Madison’s Task Force on the Structure of City Government, also known as TFOGS, was set up three years ago. The eleven-member task force has been charged with finding ways to make city government more effective and responsive to its residents.
The recommendations include doubling alder term lengths to four years, cutting the number of alders in half, and shifting alders from part-time to full-time employees.
All the changes, the task force says, are necessary if the Council wants to adequately represent Madison as the city grows and faces more complex challenges. In a presentation before the city council last night, Assistant City Attorney John Strange presented the task force’s argument.
“The rationale for the recommendation is that, as Madison has grown, so too has the complexity of the challenges it faces,” Strange says. “Adequately representing the constituents facing these challenges requires a full-time council.”
Strange, and the task force, argue that the proposals are also driven by an analysis of structural inequities in Madison’s government — and that the changes would make city council positions a more realistic prospect for underrepresented communities.
Currently, most city alders are paid about $13,000 a year. Many work full time jobs in addition to representing their community — representation that requires meetings, committee work, drafting, and constituent engagement each week.
“Not all alders are part-time, some are able to work full-time,” Strange says. “One of the things that the task force noted, was that that automatically meant some districts get more representation than others.”
Madison has had its fair share of alders who resign due to the time pressure.
Some cited family matters that demanded attention, like former alders Avra Reddy last year and Sue Ellingson in 2014.
Others cited the time pressure of the job that pays their bills, like former alders Chris Schmidt in 2016 and Mike Clear in 2018 — who told the Cap Times after accepting a job and resigning his seat that “I just didn’t see how I could do both.”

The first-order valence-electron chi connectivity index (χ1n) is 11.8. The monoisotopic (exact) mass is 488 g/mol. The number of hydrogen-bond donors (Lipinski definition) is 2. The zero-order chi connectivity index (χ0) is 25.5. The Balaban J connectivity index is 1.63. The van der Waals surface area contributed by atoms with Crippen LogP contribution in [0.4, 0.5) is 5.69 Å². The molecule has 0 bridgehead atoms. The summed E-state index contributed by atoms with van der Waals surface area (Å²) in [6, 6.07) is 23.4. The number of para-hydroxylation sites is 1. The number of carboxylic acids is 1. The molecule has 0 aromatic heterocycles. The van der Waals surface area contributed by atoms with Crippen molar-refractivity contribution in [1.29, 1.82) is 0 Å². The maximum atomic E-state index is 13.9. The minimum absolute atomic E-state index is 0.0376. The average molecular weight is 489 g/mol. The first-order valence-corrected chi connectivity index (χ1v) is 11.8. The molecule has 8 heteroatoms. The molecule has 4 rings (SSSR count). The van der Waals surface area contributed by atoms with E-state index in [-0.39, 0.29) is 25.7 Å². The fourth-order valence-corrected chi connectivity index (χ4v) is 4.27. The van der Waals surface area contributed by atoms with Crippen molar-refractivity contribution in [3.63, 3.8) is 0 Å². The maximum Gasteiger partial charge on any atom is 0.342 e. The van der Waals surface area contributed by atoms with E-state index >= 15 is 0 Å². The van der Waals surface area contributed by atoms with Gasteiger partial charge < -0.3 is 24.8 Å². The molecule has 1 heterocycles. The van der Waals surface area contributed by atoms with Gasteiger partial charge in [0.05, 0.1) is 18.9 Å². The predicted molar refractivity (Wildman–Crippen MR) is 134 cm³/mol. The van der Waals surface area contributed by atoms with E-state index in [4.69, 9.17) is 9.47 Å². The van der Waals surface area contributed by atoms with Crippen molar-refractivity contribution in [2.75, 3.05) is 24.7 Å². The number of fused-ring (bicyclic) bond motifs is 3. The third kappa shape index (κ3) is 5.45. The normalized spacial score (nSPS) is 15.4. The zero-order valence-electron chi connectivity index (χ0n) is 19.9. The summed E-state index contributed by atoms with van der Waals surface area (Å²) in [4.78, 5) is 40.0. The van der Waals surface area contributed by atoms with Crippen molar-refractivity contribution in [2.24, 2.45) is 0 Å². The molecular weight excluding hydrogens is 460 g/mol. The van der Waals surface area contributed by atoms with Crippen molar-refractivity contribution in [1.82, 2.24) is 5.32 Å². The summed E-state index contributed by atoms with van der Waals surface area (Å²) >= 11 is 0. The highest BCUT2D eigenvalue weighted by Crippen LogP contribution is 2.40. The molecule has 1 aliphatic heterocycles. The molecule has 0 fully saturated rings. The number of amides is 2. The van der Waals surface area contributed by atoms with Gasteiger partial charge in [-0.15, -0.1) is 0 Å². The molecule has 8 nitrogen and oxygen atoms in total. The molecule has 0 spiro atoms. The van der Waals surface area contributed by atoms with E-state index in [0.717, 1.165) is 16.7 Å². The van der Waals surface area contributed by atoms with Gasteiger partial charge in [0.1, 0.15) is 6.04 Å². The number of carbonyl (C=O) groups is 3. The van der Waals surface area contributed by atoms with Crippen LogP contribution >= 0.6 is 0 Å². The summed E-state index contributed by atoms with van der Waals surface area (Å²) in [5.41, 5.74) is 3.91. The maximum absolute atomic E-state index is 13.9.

Under one of the new recommendations, alders would work to represent their constituents full time — and receive a corresponding pay bump to around $67,000 a year.
All three of these recommendations are distinct, and none of them are dependent on the other to pass. That means, for example, the council could make alders full-time without decreasing the council’s size. Or they could shift to a four-year term without adopting any of the other measures.
Two of the measures, though, will need voter approval before being formally adopted. Halving the council’s membership and lengthening their terms would need to be put on the ballot as a referendum question.
Per the task force’s proposed timeline, that could be as soon as next April’s spring election.
The changes would also coincide with returns on data from the 2020 U.S. Census, and redistricting of aldermanic districts would take place at the same time as redistricting of larger state senate and assembly districts throughout Wisconsin.
Aside from the three major recommendations, the task force also put forth a proposal to streamline and eliminate some of the city’s Boards, Commissions and Committees. According to Strange, the current number of Madison BCC bodies is unsustainable.
“If you look at the number of committees that we have compared to other cities, it’s rather astronomical. We have about one hundred. Most cities of our size have twenty to thirty.”
According to the task force’s final report, the confusing structure of the city’s Boards, Commissions and Committees, originally intended as an avenue for inclusion and equity, has warped into “little more than a veneer of representation and participation.”
(Photo c/o Brian Standing)